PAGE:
HARTFORD, CT, May 2, 2012 – Mark P. Silverman’s inaugural lecture as the George A. Jarvis Professor of Physics at Trinity College drew an appreciative audience of scientists and non-scientists alike to McCook Auditorium on March 30, 2012. Entitled “A Series of Fortunate Events: Serendipitous Encounters with the Laws of Physics,” the presentation included a sampling of Silverman’s investigations into the enigmas of physics.
Silverman's research focuses on the behavior of light, the structure of matter, and the evolution of collapsed stars that have exhausted their nuclear fuel. Often Trinity students collaborate on this research alongside Silverman.
One series of experiments he described involved the scattering of light from media with unusual optical properties. Silverman asked, “Why can't we see through a glass of milk if we hold it up to the light? It appears opaque, however, it is not that the milk is absorbing light,” he explained. “It is that the light is scattering in all directions, due to the fat globules within the milk.” To see an object clearly through a surrounding medium, the viewer “must receive light that has passed directly from the object to one’s eyes or instruments without diffusive scattering.”
An outcome of these experiments was the development of a polarimetric method for imaging objects embedded in visually opaque media. Applications that this imaging method can be used for include navigation of airport runways in fog, and medical imaging to detect a malignancy without the use of tissue-damaging radiation.
Another project addressed an area of conflict within James Clerk Maxwell’s theory of electromagnetism, established in the 19th century by the scientist who unified electricity, magnetism, and light. Silverman described an investigation into the interaction of light with chiral media. For those unfamiliar with the term, he explained that chirality refers to left- or right-handedness. In this project, experiments measured the difference in specular reflection of right and left circularly polarized light from selected optically active fluids and crystals, which, he said, involved “measuring something that is about one part in 100 million.”
In addition to targeting a fundamental controversial issue in the electrodynamics of chiral media, the experiments tested a new approach to the spectroscopy of chiral materials. Four Trinity physics majors worked on the research with Silverman and a Paris-based researcher with whom he collaborated over six years –“originally we anticipated it would be a one-semester project,” he said.
Besides formal studies of a scholarly nature, Silverman described experiments he and his students have pursued in the category of ‘physics for amusement.” One such study involved the musical properties of a Coke bottle—actually about 10 bottles filled with different volumes of water—to learn about waves and vibrations. Silverman and his student discovered that the relation between the resonant sound frequency and the level of water in the bottle could be predicted from a model—not of an organ pipe, which the bottle resembled visually—but by an electrical circuit with inductance, capacitance, and resistance.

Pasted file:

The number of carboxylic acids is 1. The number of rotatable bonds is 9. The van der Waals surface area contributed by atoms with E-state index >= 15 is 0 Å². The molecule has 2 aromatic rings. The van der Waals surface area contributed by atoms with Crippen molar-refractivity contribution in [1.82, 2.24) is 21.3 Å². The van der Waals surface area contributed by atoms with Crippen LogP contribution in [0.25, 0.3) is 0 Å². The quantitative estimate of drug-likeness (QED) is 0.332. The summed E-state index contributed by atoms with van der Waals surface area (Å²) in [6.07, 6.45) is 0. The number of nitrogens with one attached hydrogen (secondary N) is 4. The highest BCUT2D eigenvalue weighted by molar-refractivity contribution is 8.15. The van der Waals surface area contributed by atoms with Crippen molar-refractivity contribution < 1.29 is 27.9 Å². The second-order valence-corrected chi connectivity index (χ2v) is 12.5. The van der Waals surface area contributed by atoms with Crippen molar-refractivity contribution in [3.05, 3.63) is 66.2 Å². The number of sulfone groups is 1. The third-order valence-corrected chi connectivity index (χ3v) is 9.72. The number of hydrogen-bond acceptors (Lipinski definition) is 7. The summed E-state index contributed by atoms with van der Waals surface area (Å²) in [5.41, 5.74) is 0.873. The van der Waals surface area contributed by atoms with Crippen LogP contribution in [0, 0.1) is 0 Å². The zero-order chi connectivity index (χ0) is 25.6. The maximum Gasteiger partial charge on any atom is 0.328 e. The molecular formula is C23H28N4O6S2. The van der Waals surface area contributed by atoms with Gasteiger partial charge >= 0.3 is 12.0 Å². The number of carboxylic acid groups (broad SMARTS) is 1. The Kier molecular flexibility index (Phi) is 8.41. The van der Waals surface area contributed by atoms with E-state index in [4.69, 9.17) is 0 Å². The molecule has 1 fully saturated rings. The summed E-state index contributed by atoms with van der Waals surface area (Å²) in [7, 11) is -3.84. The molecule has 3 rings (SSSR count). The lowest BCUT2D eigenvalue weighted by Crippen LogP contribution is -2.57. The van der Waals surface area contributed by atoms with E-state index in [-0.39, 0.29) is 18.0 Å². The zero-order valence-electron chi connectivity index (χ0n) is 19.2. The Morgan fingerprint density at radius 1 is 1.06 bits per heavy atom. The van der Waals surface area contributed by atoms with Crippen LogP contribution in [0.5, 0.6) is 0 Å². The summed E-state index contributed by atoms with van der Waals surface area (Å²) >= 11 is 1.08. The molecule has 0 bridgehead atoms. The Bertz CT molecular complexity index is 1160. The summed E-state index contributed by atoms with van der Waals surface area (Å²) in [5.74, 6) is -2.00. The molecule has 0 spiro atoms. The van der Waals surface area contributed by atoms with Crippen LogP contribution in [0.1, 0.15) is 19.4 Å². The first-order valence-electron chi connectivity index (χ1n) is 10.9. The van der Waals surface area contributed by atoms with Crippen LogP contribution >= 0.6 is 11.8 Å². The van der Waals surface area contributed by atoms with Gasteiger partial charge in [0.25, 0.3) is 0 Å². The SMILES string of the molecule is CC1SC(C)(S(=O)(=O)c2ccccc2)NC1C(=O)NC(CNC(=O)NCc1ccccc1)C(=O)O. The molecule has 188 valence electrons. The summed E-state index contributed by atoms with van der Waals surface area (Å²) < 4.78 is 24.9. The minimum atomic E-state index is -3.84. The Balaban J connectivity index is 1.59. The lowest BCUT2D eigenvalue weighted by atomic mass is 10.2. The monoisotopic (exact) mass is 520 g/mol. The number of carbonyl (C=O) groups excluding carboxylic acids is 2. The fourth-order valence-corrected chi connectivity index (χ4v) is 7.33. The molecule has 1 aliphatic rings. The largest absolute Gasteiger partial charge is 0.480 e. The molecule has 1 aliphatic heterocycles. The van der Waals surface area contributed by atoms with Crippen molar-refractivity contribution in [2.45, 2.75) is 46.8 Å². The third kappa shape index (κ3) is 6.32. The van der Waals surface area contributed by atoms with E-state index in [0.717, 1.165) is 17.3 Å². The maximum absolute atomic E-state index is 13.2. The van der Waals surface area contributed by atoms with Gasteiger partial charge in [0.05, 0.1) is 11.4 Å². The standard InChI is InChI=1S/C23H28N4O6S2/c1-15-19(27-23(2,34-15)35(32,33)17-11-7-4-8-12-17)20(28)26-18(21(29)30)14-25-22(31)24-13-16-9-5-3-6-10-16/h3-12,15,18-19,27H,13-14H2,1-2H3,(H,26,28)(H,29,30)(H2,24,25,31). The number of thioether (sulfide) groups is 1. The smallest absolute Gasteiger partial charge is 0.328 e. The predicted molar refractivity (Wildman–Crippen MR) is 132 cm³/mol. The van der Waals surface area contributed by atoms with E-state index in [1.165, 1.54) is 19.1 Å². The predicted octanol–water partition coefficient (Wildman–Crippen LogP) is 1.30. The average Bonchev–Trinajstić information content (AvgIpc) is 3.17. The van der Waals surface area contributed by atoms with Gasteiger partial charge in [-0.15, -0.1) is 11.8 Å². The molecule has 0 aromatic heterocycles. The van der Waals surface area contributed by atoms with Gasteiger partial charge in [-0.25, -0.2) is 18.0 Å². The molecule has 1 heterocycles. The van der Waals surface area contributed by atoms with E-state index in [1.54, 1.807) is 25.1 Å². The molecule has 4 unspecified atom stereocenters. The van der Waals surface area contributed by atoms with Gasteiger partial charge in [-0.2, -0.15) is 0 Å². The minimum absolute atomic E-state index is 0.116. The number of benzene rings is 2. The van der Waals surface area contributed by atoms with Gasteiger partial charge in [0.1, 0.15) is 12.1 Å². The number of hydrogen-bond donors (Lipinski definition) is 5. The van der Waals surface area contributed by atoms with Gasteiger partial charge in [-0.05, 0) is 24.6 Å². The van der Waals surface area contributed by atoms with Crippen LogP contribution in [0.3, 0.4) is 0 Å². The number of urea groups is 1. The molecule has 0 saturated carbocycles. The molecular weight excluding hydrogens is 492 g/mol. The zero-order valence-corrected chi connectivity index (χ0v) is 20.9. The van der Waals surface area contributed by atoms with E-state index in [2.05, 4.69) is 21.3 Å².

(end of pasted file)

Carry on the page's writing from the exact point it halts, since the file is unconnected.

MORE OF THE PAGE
At a reception following the lecture, physics and engineering double major Lorenzo Sewanan ’12 said his decision to major in physics was inspired by the enthusiasm with which Silverman teaches. “He presents his subject with such excitement and passion, you can't help but want to learn it,” said Sewanan. “One of the things that makes Professor Silverman so interesting as a scientist is that he's always engaged in many different things—he has a breadth of experience and energy that is rare. It's a privilege to study physics with him.”
Silverman, who joined the Trinity faculty in 1982, was named Jarvis Professor of Physics in 2011 for his original scientific research in quantum, optical and nuclear physics, as well as his books on physics designed for a non-scientific readership. During his career, he has been the Joliot Professor of Physics at the Ecole Superieure de Physique et Chimie Industrielles in Paris, the Erskine Professor at the University of Canterbury in Christchurch, New Zealand, and the first western scientist to be chief researcher at the Hitachi Advanced Research Laboratory near Tokyo.
He is the author of six books with a seventh – on statistical physics and randomness – to be published by Cambridge University Press. His books include: And Yet It Moves: Strange Systems and Subtle Questions in Physics; More Than One Mystery: Explorations in Quantum Interference; Waves and Grains: Reflections on Light and Learning; Probing The Atom: Interactions of Coupled States, Fast Beams, and Loose Electrons; A Universe of Atoms, An Atom in the Universe; and Quantum Superposition: Counterintuitive Consequences of Coherence, Entanglement and Interference.
The George A. Jarvis Professorship was endowed at Trinity in 1918 through a bequest of Maria Jarvis in memory of her husband, George Atwater Jarvis (1806-1893), of Brooklyn, NY. Jarvis was in the dry goods and insurance businesses.
Although he was not a graduate or trustee of the College, Jarvis was a generous donor, providing funding for the construction of the Jarvis Scientific Laboratory at Trinity in 1888 (razed in 1963 to make way for the Austin Arts Center) and bequeathing funds to the endowment for general purposes of the College.
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